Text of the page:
Venezuela’s crude oil production
Venezuela is OPEC’s eighth-largest crude oil producer. Reuters estimates that Venezuela’s crude oil output decreased by 50,000 bpd (barrels per day) to 1,450,000 bpd in May—compared to the previous month. The country’s crude oil production is near a 15-year low.
Venezuela’s crude oil exports fell 5.6% to 1,170,000 bpd in May—compared to the previous month. The possibility of new US sanctions on Venezuela and slowing exports have partly helped oil prices since June 6. WTI and Brent oil prices have increased ~2.1% and ~1.5%, respectively, since June 6.
Venezuela’s oil production declined 57.5% or by 1,963,000 bpd from its record high hit in December 1997. Venezuela’s production has declined by 750,000 bpd or 34% in the last two years.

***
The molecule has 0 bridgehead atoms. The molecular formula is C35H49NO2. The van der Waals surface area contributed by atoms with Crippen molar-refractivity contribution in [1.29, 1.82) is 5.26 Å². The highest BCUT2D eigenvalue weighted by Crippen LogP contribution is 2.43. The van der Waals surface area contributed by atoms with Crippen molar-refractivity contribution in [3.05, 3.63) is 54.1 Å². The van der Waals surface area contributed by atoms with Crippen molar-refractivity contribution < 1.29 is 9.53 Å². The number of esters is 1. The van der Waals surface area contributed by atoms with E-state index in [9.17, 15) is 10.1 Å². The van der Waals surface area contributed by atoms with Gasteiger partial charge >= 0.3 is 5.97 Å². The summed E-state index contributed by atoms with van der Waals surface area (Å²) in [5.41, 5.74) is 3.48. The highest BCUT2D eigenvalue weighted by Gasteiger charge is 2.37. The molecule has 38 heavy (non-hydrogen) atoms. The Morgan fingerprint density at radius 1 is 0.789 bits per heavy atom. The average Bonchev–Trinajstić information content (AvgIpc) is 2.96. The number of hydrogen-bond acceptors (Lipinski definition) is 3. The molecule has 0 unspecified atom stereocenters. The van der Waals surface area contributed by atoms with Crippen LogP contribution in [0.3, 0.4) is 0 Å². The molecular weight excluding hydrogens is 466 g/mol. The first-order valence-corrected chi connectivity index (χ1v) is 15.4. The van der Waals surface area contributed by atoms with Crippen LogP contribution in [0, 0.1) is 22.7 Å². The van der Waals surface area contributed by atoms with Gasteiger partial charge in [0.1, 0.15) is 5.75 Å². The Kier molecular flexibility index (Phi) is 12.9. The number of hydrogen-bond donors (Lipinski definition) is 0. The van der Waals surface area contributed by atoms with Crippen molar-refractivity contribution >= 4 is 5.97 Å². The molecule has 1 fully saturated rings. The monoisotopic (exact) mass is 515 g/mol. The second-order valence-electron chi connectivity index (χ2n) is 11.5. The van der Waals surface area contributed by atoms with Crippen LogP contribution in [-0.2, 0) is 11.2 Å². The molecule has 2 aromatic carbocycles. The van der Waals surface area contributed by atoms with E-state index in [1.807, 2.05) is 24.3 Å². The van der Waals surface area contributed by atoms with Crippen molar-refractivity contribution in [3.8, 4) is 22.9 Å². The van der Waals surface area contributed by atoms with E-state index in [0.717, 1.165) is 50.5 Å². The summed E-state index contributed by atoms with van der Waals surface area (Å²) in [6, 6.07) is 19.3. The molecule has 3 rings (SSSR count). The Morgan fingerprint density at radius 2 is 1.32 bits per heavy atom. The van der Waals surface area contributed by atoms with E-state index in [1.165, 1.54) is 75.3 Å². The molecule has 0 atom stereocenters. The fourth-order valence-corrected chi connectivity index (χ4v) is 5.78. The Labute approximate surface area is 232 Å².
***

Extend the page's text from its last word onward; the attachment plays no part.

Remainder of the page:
Relatively low global oil prices, high debt, a lack of investment in crude oil exploration and production activity, port congestion, electricity outages, and high inflation pressured Venezuela’s oil industry. Replacing technical people with a military commander to run PDVSA and mass employee resignations have pressured the country’s oil industry.
Venezuela’s oil minister expects that the country’s crude oil production could increase to ~2,400,000 bpd in 2018. However, high debt and mismanagement of Venezuela’s oil industry led to lower production in the last two years. As a result, a turnaround in production isn’t likely. A decline in Venezuela’s production could support oil prices.
Next, we’ll discuss some crude oil price forecasts.